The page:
(2-3) A monomeric mixture consisting of 50% by weight of methyl methacrylate, 42% by weight of n-butyl acrylate and 8% by weight of methacrylic acid was polymerized to form an acrylic hydrosol aqueous dispersion in which a copolymer resin having a number average molecular weight of 12,000 and an average particle diameter of 0.02 micron and containing 0.94 equivalent, per 1,000 g of the resin solids content, of carboxyl groups was dispersed in a concentration of 40% by weight in a mixture of water and ethyl Cellosolve (the water/ethyl cellsolve weight ratio being 7/3).

Separately, a monomeric mixture consisting of 60% by weight of ethyl methacrylate, 30% by weight of n-butyl acrylate, 2% by weight of acrylic acid and 8% by weight of methoxymethylol acrylamide was emulsion-polymerized to afford an emulsion (the solids content 40% by weight) of a copolymer resin having an average molecular weight of 25,000 and an average particle diameter of 0.21 micron and containing 0.28 equivalent, per 1,000 g of the resin solids content, of carboxyl groups.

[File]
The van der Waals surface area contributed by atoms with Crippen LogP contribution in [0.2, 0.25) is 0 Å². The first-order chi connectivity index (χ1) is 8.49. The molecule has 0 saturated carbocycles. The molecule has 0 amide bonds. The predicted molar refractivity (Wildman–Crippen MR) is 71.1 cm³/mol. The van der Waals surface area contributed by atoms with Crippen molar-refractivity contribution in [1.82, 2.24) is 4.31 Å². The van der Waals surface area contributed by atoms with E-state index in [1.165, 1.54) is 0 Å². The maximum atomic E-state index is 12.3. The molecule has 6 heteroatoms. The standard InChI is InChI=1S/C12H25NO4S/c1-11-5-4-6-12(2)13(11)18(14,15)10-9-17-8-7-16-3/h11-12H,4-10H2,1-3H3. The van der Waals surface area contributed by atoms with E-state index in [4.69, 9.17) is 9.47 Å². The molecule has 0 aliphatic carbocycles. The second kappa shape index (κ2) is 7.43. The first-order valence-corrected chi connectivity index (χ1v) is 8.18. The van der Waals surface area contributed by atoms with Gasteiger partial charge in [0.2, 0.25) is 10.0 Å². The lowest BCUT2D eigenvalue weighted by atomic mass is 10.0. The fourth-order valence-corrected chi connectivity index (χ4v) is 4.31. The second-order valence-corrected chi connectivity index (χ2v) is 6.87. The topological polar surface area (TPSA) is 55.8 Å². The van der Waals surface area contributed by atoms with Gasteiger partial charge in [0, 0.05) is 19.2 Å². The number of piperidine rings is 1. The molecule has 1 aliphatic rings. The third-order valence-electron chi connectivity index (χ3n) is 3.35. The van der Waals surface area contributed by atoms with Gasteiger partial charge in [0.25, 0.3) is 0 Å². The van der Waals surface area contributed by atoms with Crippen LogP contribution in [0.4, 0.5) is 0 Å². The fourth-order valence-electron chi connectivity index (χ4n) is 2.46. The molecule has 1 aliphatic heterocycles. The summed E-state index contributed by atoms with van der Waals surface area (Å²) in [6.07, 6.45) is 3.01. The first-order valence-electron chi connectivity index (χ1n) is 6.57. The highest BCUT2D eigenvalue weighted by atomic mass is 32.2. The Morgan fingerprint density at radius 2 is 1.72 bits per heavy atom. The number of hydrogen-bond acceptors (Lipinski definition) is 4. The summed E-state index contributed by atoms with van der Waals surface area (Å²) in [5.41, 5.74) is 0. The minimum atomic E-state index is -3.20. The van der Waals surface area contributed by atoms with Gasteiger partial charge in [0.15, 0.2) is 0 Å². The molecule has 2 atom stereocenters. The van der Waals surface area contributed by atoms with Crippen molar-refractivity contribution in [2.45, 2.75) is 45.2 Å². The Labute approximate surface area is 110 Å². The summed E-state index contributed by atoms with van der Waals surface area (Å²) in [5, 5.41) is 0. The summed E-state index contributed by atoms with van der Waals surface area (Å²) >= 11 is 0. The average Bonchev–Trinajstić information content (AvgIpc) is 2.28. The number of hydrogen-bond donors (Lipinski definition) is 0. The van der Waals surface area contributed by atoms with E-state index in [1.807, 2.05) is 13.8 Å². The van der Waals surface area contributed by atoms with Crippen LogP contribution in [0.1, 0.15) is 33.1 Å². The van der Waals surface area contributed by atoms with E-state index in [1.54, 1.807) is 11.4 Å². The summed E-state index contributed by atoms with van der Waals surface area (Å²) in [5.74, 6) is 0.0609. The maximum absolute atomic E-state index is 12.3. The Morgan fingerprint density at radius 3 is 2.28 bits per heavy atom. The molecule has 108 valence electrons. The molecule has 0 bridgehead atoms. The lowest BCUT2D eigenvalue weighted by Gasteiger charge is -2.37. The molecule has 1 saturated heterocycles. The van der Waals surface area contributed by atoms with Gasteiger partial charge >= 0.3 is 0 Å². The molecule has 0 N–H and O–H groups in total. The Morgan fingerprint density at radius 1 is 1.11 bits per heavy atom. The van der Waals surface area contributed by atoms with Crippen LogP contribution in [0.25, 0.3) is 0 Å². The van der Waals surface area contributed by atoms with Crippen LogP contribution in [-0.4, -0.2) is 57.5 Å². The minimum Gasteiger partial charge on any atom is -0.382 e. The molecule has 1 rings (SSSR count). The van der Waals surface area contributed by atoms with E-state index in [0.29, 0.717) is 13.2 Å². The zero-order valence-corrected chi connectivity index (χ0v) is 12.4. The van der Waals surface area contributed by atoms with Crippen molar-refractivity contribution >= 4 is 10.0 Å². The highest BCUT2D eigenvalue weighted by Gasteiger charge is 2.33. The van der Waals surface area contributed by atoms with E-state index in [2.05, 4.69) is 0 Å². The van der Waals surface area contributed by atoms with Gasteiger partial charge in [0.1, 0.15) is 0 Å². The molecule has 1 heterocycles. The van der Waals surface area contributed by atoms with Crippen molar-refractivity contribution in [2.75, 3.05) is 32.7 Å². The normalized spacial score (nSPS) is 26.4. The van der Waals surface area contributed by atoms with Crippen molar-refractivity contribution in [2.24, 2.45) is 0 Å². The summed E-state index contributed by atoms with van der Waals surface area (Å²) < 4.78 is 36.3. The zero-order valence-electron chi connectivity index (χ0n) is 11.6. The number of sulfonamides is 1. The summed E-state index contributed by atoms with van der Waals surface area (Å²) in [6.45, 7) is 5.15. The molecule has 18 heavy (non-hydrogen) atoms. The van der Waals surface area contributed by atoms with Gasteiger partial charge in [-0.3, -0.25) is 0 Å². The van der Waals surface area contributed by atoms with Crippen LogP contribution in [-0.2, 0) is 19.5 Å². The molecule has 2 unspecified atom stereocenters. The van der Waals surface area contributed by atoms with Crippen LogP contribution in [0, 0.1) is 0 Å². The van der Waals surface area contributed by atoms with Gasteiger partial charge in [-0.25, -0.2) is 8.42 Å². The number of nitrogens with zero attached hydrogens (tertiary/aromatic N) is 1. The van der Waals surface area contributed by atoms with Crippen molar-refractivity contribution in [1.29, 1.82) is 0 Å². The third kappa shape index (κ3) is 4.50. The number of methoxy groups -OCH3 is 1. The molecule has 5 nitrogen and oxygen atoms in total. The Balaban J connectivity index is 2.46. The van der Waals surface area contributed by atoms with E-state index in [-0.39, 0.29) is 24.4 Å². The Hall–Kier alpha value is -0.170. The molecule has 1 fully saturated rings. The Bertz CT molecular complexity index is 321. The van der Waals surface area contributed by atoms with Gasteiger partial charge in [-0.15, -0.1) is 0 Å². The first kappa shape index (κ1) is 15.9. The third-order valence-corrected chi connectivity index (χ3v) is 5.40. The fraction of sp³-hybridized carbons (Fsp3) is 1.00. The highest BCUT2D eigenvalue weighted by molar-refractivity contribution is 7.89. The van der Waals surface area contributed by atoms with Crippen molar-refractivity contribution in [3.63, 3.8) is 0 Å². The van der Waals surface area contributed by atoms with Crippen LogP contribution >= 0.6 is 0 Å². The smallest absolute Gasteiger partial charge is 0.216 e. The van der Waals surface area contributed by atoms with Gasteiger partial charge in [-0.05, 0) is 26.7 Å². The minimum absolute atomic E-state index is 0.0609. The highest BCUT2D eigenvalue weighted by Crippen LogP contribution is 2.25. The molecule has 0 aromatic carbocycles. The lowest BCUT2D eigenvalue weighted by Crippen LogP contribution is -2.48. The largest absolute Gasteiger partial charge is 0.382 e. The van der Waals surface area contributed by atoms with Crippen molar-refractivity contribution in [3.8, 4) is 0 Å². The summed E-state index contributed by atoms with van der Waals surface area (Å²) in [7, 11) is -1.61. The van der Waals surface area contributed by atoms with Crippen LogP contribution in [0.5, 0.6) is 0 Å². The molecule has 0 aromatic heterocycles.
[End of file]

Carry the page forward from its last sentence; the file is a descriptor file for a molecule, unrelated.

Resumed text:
200 Parts by weight of the copolymer resin emulsion, 50 parts by weight of the acrylic hydrosol aqueous dispersion and 20 parts by weight of a 50% by weight butyl Cellsolve slurry of Alpaste 1109 MA were mixed with stirring, and diluted with water. The mixture was spray-coated in the same way as in (2-1) above to form an intermediate coat after baking.

All of the resin components used in the intermediate coat paint were copolymer resins having a number average molecular weight of at least 3,000 and containing at least 0.1 equivalent, per 1,000 g of the resin solids content, of carboxyl groups.